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Remote Sensing

Divide and conquer

Separating the radiation collection and radiation sensing functions in IR detectors can speed response time while providing on-chip wavelength and polarization tuning capability, high spatial resolution, or extra-long wavelength response.

From oemagazine July 2002
30 July 2002, SPIE Newsroom. DOI: 10.1117/2.5200207.0008

Antennas are common in the microwave and millimeter-wave portions of the spectrum. At any wavelength, an antenna allows a sub-wavelength-sized sensor to present an appreciable capture cross-section to incident electromagnetic radiation. Classical IR detectors use photon absorption in the photosensitive material to perform both the radiation-collection and the radiation-sensing functions. This approach can limit performance, however, prompting engineers to seek alternatives.

Antenna-coupling techniques at IR wavelengths provide a method for separating radiation collection from radiation sensing, providing a flexibility that can yield performance advantages over classical IR detectors. Detectors with antennas can offer rapid response time, for example, as well as on-chip polarization tuning and on-chip wavelength tuning. Our group at University of Central Florida (UCF; Orlando, FL) is currently developing these types of designs. Next-generation IR focal plane arrays (FPAs) of antenna-coupled sensors will lead directly to spectrally resolved imagers and imaging polarimeters with no moving parts, which will be useful in a range of applications that require dynamic target information.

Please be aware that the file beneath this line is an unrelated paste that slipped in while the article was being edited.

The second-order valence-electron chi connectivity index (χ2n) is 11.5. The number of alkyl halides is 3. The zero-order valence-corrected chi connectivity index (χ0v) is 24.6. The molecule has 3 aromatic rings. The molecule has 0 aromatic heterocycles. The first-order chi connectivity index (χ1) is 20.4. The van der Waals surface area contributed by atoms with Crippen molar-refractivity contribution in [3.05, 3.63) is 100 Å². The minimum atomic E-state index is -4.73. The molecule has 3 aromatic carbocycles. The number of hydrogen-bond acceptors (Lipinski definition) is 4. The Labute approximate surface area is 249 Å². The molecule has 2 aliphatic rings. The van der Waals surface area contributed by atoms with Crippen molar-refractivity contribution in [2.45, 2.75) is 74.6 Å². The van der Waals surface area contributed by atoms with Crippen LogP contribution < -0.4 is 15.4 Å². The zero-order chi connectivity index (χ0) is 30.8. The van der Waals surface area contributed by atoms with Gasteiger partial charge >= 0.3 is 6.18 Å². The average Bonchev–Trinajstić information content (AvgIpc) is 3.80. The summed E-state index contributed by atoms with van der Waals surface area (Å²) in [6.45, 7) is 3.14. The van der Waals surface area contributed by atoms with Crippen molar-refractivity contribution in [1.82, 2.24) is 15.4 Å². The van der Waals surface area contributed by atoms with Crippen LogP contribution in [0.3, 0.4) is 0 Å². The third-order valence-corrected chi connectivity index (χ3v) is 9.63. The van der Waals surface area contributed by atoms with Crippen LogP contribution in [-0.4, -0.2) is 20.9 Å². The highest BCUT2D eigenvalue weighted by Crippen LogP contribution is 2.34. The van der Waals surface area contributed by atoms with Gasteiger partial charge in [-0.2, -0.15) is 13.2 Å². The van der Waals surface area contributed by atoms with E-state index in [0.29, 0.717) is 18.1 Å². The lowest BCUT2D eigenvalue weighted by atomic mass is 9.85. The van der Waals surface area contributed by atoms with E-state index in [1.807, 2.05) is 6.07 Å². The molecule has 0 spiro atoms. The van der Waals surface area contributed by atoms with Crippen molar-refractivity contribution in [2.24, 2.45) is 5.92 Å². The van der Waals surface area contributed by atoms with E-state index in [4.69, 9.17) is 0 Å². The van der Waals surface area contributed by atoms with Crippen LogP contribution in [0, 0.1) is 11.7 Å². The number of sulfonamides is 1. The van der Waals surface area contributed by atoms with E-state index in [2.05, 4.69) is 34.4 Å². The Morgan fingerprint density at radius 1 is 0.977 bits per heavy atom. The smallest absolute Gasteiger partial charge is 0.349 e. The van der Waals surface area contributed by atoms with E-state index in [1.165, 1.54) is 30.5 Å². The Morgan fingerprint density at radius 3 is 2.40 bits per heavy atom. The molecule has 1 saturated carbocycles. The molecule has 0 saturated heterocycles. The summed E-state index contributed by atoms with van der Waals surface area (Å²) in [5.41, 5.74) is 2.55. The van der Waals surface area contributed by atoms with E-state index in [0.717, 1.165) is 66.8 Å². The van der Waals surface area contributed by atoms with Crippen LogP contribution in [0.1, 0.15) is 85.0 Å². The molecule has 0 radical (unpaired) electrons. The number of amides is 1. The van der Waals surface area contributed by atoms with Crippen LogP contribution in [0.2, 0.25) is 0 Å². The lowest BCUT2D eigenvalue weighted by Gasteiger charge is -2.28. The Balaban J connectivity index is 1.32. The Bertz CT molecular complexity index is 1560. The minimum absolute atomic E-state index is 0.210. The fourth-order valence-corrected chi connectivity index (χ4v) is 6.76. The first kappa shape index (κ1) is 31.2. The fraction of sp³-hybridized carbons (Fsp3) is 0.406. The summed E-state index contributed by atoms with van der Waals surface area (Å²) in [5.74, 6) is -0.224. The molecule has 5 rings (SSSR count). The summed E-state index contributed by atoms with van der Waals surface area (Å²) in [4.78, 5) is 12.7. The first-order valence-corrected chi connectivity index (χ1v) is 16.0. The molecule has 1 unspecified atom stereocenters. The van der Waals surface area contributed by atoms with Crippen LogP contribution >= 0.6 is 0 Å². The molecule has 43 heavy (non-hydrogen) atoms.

Consider a niobium bolometer with a dipole antenna. The incident radiation excites current waves at IR frequencies in the gold arms of the antenna. These currents are dissipated in the bolometer. Just as in conventional bolometric sensors, joule heating raises the temperature of the structure, causing a resistance change that is sensed externally. The antenna-coupled sensor differs from conventional designs in that the antenna, rather than the sensor, collects the radiation. This approach allows the sensor itself to be very small—in this case around 0.5 x 1.0 µm. The size of the sensor improves the time response because there is much less thermal mass than in a classical IR bolometer. Antenna-coupled bolometers commonly achieve time responses of 100 ns, with shorter times possible depending upon the thermal isolation of the sensor element. This is an advantage in tracking scenarios that demand fast response times that cannot be met by existing uncooled IR FPAs, which typically run at 30 frames/s.